Their political journeymen will rarely hesitate to twist democracy’s technical operations: gerrymandering, limiting voting hours, creating inefficiencies to make select voting lines unbearably long, intimidating those uncertain of their rights with bogus legalities, or demographically challenging the validity of names to shrink voter registration lists, all in attempts to guide the outcome of elections. Free marketers will also buy vast quantities of advertising across all effective outlets to make their point known or to drown out the points of their opposition, and they will defend that spending with the right and glory of free speech. Their motivating good intention is to achieve greater purity in capitalism in order to maximize our economic freedom. But then there are those who see moral injustices in the cold machinations of capitalism. Such folk demand a leveling of market outcomes, for they believe the uneducated, unskilled, or unemployed are more unlucky than undeserving. They see most financial need arising from unfairness in our system, like short straws given for circumstance, and feel that our community, through government, has an obligation to address such misfortune. These outcome levelers see government programs as critical to bringing economic justice to the nation, righteousness rising as government defines and addresses people’s needs. They, too, will gerrymander and advertise to fight their opponents’ fire with fire, but they will generally support the unhindered voting rights of their natural majority.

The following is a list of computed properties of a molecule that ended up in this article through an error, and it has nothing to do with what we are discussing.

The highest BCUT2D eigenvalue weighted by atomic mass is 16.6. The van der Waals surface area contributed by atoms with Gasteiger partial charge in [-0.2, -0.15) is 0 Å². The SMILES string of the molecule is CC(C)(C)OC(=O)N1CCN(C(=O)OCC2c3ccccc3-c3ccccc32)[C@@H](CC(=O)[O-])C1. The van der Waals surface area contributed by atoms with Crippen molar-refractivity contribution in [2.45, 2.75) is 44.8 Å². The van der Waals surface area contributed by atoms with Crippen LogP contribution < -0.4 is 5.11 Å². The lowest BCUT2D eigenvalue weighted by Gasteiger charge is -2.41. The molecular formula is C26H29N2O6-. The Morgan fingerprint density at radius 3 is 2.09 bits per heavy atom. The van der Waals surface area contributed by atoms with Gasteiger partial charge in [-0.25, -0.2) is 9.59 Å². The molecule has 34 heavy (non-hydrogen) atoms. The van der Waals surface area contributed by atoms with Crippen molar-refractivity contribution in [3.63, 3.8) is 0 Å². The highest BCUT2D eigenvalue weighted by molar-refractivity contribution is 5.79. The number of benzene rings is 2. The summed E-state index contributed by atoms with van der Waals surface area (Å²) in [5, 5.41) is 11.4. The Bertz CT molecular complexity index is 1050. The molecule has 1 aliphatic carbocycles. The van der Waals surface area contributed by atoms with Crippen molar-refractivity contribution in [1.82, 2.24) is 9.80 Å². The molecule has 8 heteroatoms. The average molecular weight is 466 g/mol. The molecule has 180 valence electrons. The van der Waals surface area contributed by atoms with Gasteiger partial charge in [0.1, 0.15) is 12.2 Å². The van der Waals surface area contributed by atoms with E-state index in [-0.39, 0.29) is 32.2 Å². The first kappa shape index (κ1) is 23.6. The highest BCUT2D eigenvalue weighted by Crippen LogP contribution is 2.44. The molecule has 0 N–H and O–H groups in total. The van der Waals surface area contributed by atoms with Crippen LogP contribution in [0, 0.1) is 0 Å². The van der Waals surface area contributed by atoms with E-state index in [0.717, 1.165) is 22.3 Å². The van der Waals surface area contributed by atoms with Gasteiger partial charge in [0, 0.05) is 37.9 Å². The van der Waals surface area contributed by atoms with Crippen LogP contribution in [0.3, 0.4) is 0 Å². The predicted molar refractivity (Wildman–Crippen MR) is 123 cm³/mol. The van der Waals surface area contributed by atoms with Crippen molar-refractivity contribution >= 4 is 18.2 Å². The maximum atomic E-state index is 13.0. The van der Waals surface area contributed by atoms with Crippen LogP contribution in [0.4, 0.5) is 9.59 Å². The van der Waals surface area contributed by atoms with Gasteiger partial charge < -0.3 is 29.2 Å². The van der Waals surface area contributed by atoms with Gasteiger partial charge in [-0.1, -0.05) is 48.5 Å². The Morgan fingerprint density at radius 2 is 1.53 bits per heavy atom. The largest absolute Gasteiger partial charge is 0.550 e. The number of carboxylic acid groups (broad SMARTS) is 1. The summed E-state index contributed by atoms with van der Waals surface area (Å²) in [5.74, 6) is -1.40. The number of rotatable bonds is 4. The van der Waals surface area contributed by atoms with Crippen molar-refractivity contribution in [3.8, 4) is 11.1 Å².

Such doubting capitalists believe that the free market, if left alone, would run roughshod over all but the wealthy. So they tender most responsibility for compassion to the state, supporting a calculated fairness by having government offer what a coldhearted free market is incapable of delivering. The purity of capitalism is their fear. A robust democracy is their cudgel against it. Thus, the battle lines for the betterment of the nation are drawn. One side is willing to sacrifice the purity of democracy; the other side is willing to sacrifice the purity of capitalism. Yet both claim to be acting for the sake of economic justice. There’s no agreement on what economic justice means, even though both sides define it with opportunity, nor on how it should be achieved. War for the political upper hand rages ominously, with the two sides striving for seemingly incompatible goals. Successes for one side become diminishments for the other.

This conflict is not a passing fad. It will not be a mere footnote to our age; it will become our contribution to history. We have unwittingly programmed it into our society. So it will remain with us until we choose to upgrade the code to what a better economics offers. Whatever flaws the two sides see in our capitalistic practices, the ironic truth is that this war between free marketers and outcome levelers is not over our fundamental problem. All the time, conversation, and expense of it, will one day be seen as a fool’s errand. While the drama of politics is what’s most visible through popular media, the roots of our current two-party tensions are found in economics. Most of our domestic issues boil down to debates over taxes or spending. And most of us feel drawn to one camp or the other by our relative confidence in the free market to address the relevant issue. Whether it’s poverty, education, or health care, we either trust the free market to solve it or we don’t. This book argues that both our confidences and our doubts are misplaced.